Bank Leumi sank and Teva surged as Tel Aviv stocks finished a volatile Thursday session with a negative bias.

Stocks swung on powerful conflicting influences.

The day began with the nation snarled in traffic jams caused by security checkpoints, but Tel Aviv stocks proved resilient not only to the deadly Hebrew University blast yesterday, but also Nasdaq's losses Wednesday night.

But losses only picked up in afternoon, as speculators reduced their positions ahead of the weekend the TASE is closed Friday. Futures indicate a negative day on Wall Street, and moreover, most people expect Israel to retaliate heavily over the weekend for the bombing Wednesday at the Hebrew University of Jerusalem, which killed seven people and injured almost 80.

Tel Aviv's Maof-25 index ended down 0.8% and the TA-100 index fell 0.7%. The Teltech-15 index retreated by 0.7%, dragged down by weighty dual-listed companies.

Teva Pharmaceuticals (Nasdaq,TASE:TEVA) climbed 2.8% on turnover of NIS 64 million, the highest on the floor. This week the Israeli drugmaker has gained 8% on its positive second-quarter financial statement, in which earnings beat the average forecast by a cool 10%. Ha'aretz wrote today that Teva is eyeing the purchase of an Indian raw materials supplier. Teva started the day on a positive arbitrage gap of 3.2%.

Bank Leumi lost 3.8% after a panel headed by director-general Ohad Marani decided that the state should sell a 6% to 7% share interest in the bank through the Tel Aviv Stock Exchange. Finance Minister Silvan Shalom says the sale should be carried out by mid-September.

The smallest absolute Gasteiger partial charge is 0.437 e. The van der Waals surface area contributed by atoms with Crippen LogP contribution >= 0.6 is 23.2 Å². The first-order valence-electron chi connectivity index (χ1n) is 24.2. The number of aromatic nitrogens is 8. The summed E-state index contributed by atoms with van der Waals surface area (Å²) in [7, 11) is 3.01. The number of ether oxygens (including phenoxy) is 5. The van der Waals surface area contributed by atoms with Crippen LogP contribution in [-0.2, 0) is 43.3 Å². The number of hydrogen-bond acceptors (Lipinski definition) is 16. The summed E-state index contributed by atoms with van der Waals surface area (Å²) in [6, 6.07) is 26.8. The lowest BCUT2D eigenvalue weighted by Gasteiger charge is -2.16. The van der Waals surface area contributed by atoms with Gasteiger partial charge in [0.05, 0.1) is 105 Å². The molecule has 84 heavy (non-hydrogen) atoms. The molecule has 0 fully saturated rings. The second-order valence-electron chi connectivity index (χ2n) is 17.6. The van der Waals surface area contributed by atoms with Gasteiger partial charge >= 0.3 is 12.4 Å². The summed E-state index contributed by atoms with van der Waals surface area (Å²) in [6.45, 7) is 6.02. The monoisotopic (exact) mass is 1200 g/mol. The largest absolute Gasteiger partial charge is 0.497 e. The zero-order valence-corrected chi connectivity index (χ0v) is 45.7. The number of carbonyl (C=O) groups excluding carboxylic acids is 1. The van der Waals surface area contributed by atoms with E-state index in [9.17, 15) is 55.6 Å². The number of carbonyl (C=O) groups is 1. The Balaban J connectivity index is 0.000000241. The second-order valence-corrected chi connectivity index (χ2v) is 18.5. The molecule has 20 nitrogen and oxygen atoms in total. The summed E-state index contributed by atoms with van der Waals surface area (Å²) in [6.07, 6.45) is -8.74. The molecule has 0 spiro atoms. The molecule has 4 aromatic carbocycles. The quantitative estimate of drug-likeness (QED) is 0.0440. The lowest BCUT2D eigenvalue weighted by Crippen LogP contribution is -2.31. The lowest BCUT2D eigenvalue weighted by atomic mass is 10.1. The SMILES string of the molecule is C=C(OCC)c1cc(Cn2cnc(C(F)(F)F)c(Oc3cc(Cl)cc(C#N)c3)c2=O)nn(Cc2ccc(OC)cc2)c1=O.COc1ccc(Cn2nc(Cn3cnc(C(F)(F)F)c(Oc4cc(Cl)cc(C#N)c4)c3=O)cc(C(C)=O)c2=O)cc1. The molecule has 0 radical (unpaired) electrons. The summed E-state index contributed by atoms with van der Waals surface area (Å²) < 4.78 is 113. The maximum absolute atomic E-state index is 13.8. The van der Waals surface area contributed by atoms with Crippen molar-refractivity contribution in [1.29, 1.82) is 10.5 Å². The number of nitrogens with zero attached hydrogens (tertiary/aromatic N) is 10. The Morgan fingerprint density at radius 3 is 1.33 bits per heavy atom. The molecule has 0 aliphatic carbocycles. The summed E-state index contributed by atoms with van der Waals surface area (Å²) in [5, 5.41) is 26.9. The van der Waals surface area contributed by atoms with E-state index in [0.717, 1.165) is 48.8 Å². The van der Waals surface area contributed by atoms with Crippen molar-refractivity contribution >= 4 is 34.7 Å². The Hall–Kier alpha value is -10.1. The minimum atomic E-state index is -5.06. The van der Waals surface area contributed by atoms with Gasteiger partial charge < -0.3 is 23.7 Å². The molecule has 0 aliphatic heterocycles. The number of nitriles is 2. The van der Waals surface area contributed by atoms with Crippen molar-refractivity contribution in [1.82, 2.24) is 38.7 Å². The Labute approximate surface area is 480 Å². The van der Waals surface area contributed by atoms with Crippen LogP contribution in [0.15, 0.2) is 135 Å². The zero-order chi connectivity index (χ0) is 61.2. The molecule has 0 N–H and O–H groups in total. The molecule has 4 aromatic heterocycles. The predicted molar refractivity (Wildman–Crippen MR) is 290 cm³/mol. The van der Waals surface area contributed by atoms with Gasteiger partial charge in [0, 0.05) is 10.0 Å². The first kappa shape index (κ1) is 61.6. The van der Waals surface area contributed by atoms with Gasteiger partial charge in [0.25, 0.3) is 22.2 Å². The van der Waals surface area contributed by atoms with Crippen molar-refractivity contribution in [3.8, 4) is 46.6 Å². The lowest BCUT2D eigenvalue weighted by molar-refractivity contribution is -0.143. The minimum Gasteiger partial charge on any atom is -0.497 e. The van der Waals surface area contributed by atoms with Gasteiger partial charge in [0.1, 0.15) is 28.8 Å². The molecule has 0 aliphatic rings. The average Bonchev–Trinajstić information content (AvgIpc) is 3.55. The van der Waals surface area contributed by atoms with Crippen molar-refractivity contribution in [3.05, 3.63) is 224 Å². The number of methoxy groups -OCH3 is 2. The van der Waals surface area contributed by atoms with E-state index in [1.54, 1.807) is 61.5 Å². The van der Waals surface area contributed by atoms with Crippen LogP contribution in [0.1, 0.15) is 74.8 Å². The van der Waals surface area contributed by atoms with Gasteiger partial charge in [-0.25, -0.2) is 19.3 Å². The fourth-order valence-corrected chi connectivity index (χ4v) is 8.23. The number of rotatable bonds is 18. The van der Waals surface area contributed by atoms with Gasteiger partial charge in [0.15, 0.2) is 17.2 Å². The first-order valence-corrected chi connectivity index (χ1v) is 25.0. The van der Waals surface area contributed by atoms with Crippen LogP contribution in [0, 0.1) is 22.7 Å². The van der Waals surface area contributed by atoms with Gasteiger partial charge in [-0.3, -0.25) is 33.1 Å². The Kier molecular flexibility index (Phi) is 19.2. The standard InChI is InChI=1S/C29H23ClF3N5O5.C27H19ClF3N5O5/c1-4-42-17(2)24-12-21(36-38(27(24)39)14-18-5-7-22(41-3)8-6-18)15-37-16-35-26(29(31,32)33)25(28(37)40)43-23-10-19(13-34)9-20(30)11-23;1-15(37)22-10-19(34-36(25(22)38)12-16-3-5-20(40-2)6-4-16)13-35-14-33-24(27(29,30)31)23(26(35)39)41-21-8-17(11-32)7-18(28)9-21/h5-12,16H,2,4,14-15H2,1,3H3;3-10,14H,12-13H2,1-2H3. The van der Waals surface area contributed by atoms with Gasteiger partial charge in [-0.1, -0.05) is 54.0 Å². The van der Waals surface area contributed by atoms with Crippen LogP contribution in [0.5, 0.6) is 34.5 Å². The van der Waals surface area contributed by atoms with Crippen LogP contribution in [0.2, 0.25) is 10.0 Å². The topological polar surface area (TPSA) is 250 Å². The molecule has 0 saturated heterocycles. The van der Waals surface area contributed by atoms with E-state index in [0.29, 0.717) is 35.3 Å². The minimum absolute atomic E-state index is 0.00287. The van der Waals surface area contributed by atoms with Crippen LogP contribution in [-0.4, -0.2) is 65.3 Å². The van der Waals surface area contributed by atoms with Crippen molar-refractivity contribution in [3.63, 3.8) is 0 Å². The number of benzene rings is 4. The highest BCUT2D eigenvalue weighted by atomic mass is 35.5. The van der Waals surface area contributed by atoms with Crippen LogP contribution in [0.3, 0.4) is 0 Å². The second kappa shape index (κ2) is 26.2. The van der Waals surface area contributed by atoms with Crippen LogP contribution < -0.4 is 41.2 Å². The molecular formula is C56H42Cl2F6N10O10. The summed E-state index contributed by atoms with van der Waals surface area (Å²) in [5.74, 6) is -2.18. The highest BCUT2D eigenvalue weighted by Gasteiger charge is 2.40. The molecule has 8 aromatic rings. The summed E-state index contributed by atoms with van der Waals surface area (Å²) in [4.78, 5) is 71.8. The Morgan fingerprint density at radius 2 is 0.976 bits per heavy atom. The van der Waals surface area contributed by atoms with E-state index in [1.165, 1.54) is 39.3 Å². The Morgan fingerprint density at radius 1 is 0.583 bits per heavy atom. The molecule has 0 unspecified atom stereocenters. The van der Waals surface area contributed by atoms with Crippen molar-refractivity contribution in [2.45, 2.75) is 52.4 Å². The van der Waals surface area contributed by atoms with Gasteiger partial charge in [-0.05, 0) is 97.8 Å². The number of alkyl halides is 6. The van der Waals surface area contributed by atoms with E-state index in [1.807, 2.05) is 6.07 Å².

The other banks were mixed, with Hapoalim down 2.1%, Discount rising by 1.1% and Mizrahi Bank losing 0.3%.

Makhteshim-Agan Industries sank by 2.6% on heavy volume of NIS 18.3 million, dragged down by the weakening Brazilian real. Yesterday the Brazilian real sagged to 4.45 to the dollar, 20% less than its rate of a week before.

Nice Systems (Nasdaq:NICE) fell 3.5% after starting on a negative arbitrage gap of 2%. Yesterday Nice announced better than expected second-quarter results, and also that it bought its British rival Thales for $55 million.

Supersol (NYSE:SAE) finished down 1.4% and Blue Square Israel tumbled by 3.4%, after both retailers reported a tough second quarter. Blue Square Properties gained 0.2%.

Tower Semiconductors (Nasdaq:TSEM) started with 3% gains but weakened to finish with half that, a gain of 1.5% on paper-thin turnover of half a million shekels.